On deals and dealmakers.
Hello from New Orleans, where I’m in town for the Collision conference. Yesterday I interviewed two investors about the state of the green-eco-friendly-sustainability-clean tech market: David Mount of Kleiner Perkins’ Green Growth Fund, and Gabriel Kra, founder of Prelude Ventures. Two takeaways:
• Yes, there was a green tech bubble in the late aughts. But now, green tech is eating the world, they said. Put another way: Startups are increasingly developing “green” technologies for industrial uses that might be categorized as ag-tech, IoT, or auto-tech, but they’re also opportunities for green tech investors.
Companies from the 2008 greentech bubble “underestimated the amount it would cost to scale the technology, overestimated how eager consumers would be to pick up their products, and probably underestimated how fast the competition was moving,” Mount said.
But companies today “are ready to benefit from massive cost declines coming out of the digital world that are ready to make their impact on the industrial world, the energy and environmental sectors, manufacturing sector, transportation sector,” Mount said. So, expand your definition of “green” investing. “We are not opportunity limited,” Kra said.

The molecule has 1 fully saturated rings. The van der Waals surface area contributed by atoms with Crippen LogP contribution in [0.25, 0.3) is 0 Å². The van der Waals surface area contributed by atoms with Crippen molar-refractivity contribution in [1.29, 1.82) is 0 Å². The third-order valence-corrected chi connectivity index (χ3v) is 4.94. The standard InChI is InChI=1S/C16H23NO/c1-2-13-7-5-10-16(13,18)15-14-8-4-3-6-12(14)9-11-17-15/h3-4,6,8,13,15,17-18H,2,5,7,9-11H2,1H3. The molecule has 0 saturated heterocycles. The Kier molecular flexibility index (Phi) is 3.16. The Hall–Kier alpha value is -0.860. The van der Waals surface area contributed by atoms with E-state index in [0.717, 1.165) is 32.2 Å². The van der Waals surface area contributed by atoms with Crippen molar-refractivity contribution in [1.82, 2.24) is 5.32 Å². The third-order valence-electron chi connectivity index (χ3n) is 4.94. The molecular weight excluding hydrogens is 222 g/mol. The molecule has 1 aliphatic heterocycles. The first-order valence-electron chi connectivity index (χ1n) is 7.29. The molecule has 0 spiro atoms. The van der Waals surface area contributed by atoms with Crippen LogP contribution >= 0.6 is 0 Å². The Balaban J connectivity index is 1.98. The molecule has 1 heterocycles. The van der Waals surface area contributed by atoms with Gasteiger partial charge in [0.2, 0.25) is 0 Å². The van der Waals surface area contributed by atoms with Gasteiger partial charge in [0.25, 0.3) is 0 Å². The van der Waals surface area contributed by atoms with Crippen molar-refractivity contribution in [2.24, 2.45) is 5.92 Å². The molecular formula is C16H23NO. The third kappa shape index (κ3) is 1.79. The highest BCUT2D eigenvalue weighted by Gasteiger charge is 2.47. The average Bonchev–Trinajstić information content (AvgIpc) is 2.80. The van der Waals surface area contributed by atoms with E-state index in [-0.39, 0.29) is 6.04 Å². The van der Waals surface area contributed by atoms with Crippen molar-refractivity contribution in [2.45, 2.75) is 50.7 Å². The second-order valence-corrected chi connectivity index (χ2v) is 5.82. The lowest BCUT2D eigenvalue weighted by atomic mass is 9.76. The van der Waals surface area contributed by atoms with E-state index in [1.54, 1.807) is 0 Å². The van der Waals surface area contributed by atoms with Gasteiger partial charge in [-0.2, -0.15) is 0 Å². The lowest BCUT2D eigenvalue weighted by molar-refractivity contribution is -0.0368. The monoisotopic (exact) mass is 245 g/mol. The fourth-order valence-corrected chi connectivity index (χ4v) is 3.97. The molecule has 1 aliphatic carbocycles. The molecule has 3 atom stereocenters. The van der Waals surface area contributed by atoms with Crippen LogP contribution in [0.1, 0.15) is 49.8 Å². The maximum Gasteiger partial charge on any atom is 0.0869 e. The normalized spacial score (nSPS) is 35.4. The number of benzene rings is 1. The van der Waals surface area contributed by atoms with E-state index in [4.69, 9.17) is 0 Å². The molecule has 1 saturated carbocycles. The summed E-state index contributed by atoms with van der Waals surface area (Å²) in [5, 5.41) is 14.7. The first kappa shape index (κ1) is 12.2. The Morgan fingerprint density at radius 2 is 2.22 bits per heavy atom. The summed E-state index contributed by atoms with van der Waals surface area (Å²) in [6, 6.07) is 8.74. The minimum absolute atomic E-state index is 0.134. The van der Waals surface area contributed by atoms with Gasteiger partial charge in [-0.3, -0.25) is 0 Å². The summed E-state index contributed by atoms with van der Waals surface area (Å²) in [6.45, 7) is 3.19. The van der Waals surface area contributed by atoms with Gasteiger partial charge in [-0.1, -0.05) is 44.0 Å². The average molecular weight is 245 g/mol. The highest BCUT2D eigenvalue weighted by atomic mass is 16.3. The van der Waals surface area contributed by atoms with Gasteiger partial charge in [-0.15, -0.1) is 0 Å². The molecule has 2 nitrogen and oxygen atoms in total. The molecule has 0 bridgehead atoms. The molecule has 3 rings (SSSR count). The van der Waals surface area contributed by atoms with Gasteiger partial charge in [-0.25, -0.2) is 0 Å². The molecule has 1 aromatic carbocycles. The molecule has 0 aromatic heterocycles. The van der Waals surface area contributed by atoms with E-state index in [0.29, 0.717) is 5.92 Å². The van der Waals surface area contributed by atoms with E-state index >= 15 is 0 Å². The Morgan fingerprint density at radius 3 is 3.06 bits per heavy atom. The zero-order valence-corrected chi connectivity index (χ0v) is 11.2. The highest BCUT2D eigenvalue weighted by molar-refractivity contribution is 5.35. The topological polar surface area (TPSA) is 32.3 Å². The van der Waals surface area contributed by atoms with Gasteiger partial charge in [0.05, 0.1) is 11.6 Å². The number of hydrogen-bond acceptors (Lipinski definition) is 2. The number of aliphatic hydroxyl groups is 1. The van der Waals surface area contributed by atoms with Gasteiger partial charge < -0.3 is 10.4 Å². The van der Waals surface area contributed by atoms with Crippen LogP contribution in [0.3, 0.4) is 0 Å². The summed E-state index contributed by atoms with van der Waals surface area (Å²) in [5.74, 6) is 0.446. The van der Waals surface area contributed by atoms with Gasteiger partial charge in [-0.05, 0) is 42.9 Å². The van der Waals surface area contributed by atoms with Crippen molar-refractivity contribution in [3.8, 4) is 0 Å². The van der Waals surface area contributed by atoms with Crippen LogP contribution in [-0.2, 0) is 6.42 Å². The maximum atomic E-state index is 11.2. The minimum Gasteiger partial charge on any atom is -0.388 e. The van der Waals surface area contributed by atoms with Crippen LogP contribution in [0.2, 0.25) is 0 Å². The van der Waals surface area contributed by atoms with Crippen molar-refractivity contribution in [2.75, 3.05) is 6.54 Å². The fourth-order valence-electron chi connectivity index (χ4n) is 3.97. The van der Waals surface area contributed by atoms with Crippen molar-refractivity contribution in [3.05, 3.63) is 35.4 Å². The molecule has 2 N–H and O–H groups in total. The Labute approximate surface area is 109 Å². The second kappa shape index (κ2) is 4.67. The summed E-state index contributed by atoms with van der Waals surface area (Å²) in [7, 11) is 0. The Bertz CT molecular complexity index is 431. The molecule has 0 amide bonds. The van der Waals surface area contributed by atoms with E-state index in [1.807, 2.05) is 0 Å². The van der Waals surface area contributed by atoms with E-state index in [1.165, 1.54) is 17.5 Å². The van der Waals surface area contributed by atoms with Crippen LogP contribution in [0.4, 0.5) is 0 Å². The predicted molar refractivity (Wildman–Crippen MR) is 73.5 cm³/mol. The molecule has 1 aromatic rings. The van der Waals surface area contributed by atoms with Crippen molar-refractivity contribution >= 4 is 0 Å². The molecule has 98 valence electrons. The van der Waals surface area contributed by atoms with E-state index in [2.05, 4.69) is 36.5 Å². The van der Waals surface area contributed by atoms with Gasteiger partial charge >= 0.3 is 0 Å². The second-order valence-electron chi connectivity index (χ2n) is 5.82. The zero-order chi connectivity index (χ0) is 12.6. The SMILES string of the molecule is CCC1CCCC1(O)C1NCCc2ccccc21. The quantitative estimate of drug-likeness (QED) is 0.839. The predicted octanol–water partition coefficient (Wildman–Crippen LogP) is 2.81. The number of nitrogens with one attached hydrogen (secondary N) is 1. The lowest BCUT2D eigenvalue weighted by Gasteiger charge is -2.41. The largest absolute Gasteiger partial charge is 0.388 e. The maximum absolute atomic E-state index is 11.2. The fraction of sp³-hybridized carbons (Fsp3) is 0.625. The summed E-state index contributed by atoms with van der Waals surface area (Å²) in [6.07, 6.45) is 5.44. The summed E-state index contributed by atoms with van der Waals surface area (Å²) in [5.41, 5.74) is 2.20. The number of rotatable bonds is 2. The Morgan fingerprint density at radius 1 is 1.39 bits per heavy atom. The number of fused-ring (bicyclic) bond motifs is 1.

• Has the election of coal-friendly President Trump changed their investing outlook? Nope! In the short term, Kra and Mount say they’re investing in companies that use green technology to generate savings for companies and make economic sense today. Maybe under a new President they could be accelerated. Mount noted that he’s thinking long term — breaking the historic linkage between carbon emissions and economic productivity will be a ten to 30 year process.
And about Kleiner Perkins’ Green Growth Fund: Mount and his team are in the process of spinning out from Kleiner Perkins. An SEC filing from last week confirms the name and the raise: A fund called G2VP I is raising capital with a target of $275 million. Mount is listed as a managing member, alongside Brook Porter, Benjamin Kortlang, and Daniel Oros. The firm has held a first close on the funds, Term Sheet has learned.